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During the pandemic, the government poured money into people’s pockets. So, is it surprising that inflation has spiked? It shouldn’t be. After all, it’s a government action taken from the Keynesian playbook: when the private sector struggles, the government steps in with resources to keep the economy afloat and give the private-sector time to get back on its feet. It’s sensible, then, to expect that when the economy struggles, like during the pandemic, the government should print money and dole it out accordingly. But, of course, the question is, for how long? Indeed, the economic stimulus has faded, but its effects linger.

And now, the Federal Reserve intends to raise interest rates to help tame inflation. The funny thing about higher interest rates and higher inflation is that both can result in weaker consumer demand. The cost of borrowing money to buy stuff, which costs more because of inflation, results in consumers thinking twice before buying new clothes. This not only depresses economic activity from the demand side but, in turn, ripples back to adversely affect suppliers. Weakening demand raises the prospect of an economic recession.

A shift in supply chain power?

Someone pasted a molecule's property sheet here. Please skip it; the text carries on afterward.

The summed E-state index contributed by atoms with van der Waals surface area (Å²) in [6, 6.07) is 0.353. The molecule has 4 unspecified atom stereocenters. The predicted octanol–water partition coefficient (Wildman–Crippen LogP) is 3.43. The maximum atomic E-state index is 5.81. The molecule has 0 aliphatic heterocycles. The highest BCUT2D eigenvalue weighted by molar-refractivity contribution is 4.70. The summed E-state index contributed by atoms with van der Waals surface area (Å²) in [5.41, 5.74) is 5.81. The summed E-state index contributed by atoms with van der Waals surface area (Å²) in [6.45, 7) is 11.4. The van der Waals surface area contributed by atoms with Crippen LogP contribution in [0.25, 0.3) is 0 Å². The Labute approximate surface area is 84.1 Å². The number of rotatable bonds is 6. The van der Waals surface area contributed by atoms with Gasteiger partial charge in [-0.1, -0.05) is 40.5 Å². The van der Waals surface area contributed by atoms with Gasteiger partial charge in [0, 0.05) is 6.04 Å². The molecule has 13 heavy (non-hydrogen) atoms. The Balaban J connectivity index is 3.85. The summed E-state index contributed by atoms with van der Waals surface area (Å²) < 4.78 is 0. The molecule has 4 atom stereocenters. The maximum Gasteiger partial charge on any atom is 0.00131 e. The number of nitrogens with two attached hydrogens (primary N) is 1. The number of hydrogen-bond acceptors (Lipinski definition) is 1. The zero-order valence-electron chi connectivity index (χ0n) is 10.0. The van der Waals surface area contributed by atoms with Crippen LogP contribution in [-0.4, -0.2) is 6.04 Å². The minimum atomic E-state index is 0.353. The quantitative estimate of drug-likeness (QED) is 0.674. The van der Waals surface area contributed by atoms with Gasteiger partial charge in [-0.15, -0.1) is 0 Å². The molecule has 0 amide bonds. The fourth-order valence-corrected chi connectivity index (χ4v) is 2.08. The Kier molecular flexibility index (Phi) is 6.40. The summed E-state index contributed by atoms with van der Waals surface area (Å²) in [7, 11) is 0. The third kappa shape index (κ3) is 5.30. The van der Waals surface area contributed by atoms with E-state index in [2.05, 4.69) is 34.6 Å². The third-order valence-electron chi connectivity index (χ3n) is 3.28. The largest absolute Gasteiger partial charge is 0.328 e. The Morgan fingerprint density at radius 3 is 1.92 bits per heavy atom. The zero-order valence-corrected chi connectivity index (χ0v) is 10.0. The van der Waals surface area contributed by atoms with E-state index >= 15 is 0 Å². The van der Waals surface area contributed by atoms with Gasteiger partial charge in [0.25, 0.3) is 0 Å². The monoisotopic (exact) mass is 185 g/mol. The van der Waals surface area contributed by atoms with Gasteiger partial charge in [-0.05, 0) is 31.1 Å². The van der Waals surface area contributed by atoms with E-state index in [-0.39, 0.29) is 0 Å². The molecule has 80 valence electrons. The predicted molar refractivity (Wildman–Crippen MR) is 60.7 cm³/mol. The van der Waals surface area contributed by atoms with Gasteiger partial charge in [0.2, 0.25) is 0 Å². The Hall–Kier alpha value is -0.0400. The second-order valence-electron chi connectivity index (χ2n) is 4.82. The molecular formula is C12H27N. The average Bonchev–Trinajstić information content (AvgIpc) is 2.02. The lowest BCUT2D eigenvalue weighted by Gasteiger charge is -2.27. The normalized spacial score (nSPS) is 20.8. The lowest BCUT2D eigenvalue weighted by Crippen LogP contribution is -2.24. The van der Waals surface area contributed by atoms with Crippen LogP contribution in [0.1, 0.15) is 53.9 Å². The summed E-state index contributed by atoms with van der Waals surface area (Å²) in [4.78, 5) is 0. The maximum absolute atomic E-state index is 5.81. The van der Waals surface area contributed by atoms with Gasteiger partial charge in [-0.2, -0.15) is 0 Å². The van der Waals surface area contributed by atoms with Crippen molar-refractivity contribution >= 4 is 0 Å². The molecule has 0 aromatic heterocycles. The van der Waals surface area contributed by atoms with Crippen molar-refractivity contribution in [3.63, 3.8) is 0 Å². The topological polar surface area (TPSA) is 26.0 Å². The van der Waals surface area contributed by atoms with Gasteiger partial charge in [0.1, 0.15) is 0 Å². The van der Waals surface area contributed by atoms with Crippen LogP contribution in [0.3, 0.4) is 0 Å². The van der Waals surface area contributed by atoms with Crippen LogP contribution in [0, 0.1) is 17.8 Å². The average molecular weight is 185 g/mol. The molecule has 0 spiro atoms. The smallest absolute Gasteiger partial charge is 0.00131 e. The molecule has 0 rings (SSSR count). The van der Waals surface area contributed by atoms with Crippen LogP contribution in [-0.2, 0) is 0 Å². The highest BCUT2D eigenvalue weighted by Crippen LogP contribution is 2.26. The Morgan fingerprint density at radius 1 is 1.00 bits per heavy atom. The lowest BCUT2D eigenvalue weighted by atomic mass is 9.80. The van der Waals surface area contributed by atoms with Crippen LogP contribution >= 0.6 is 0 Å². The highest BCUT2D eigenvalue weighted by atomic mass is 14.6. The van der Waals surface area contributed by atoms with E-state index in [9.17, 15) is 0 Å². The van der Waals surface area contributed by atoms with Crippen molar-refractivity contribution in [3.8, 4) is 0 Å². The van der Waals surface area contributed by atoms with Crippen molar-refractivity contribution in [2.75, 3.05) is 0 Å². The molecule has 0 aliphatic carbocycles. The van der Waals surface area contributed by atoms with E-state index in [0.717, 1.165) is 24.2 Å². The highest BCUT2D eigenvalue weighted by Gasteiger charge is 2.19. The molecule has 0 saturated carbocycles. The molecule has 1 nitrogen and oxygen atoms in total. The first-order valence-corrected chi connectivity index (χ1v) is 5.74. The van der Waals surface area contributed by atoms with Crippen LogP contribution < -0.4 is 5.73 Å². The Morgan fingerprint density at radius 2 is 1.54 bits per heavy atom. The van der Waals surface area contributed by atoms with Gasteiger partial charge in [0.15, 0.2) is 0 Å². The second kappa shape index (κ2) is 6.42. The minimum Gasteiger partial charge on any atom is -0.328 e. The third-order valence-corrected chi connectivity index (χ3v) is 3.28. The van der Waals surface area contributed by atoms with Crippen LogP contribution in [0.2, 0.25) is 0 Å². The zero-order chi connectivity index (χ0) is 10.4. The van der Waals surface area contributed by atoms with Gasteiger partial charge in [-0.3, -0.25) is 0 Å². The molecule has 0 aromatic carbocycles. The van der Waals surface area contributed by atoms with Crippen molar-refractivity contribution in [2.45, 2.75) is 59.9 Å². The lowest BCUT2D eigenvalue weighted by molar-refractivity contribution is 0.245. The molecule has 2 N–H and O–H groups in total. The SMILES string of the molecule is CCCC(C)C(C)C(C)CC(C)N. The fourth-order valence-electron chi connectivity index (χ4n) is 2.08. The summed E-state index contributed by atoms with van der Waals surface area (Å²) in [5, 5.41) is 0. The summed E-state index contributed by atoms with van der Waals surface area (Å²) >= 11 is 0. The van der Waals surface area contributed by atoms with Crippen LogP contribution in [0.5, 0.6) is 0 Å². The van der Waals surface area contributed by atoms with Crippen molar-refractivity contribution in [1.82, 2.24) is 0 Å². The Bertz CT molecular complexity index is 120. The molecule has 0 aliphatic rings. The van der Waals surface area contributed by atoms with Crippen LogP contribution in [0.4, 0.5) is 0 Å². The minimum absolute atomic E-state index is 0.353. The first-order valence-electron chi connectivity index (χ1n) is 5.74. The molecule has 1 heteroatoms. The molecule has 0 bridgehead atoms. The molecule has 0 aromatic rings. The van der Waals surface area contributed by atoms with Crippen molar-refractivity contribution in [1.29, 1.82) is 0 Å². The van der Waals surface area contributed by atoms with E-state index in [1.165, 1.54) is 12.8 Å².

There’s another point worth making. For the past 30 or more years, buyers of clothing and textiles have leveraged suppliers. Why? Well, there are so many suppliers and a limited pool of buyers. Nevertheless, if you feel you own your suppliers, think again. In practice, as a brand or retailer, you’re owned by your supply chain. Let that sink in a minute. I’m not saying that you’re owned by your suppliers, but you are owned by how your supplier’s products are delivered to you. That transportation and logistics element is the Achilles heel of globalized supply chains.

What to do? First, as a buyer, you must come to terms with reality, but next, you need to limit your risk exposure. How? By diversification. And you’ll have to work hard and think more creatively than you may have had to in the past. The balance of power has shifted. Learning to manage supply chains more effectively is the most important thing anyone can do.